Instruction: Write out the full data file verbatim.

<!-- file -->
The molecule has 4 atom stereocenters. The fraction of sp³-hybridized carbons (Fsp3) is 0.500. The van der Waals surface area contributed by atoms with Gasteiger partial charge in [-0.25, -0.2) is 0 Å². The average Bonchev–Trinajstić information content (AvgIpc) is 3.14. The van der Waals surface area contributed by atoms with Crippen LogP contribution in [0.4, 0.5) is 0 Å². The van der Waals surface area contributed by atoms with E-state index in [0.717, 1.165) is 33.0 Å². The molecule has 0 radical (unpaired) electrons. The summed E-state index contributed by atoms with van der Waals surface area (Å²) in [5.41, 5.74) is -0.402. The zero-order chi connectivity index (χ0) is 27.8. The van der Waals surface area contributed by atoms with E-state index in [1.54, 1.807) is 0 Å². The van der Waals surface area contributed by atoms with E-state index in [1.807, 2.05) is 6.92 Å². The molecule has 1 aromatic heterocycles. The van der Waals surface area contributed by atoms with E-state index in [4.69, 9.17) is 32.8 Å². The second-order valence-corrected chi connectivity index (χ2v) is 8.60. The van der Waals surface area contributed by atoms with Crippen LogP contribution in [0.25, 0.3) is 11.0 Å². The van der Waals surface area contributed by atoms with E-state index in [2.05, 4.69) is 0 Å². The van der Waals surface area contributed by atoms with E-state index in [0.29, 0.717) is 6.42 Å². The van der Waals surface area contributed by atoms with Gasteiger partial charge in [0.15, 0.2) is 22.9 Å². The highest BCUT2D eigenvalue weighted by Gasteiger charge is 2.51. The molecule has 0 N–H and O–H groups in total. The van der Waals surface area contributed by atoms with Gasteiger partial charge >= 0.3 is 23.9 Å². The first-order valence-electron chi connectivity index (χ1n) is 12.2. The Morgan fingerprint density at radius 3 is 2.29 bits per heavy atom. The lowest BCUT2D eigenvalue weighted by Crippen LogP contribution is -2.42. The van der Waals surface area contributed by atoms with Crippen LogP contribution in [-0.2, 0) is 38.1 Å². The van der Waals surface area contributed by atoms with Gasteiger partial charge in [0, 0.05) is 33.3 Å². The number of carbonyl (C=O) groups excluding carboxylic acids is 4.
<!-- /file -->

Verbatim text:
The molecule has 4 atom stereocenters. The fraction of sp³-hybridized carbons (Fsp3) is 0.500. The van der Waals surface area contributed by atoms with Gasteiger partial charge in [-0.25, -0.2) is 0 Å². The average Bonchev–Trinajstić information content (AvgIpc) is 3.14. The van der Waals surface area contributed by atoms with Crippen LogP contribution in [0.4, 0.5) is 0 Å². The van der Waals surface area contributed by atoms with E-state index in [0.717, 1.165) is 33.0 Å². The molecule has 0 radical (unpaired) electrons. The summed E-state index contributed by atoms with van der Waals surface area (Å²) in [5.41, 5.74) is -0.402. The zero-order chi connectivity index (χ0) is 27.8. The van der Waals surface area contributed by atoms with E-state index in [1.54, 1.807) is 0 Å². The van der Waals surface area contributed by atoms with E-state index in [1.807, 2.05) is 6.92 Å². The molecule has 1 aromatic heterocycles. The van der Waals surface area contributed by atoms with E-state index in [4.69, 9.17) is 32.8 Å². The second-order valence-corrected chi connectivity index (χ2v) is 8.60. The van der Waals surface area contributed by atoms with Crippen LogP contribution in [0.25, 0.3) is 11.0 Å². The van der Waals surface area contributed by atoms with E-state index in [2.05, 4.69) is 0 Å². The van der Waals surface area contributed by atoms with E-state index in [0.29, 0.717) is 6.42 Å². The van der Waals surface area contributed by atoms with Gasteiger partial charge in [0.15, 0.2) is 22.9 Å². The highest BCUT2D eigenvalue weighted by Gasteiger charge is 2.51. The molecule has 0 N–H and O–H groups in total. The van der Waals surface area contributed by atoms with Gasteiger partial charge >= 0.3 is 23.9 Å². The first-order valence-electron chi connectivity index (χ1n) is 12.2. The Morgan fingerprint density at radius 3 is 2.29 bits per heavy atom. The lowest BCUT2D eigenvalue weighted by Crippen LogP contribution is -2.42. The van der Waals surface area contributed by atoms with Crippen LogP contribution in [-0.2, 0) is 38.1 Å². The van der Waals surface area contributed by atoms with Gasteiger partial charge in [0, 0.05) is 33.3 Å². The number of carbonyl (C=O) groups excluding carboxylic acids is 4.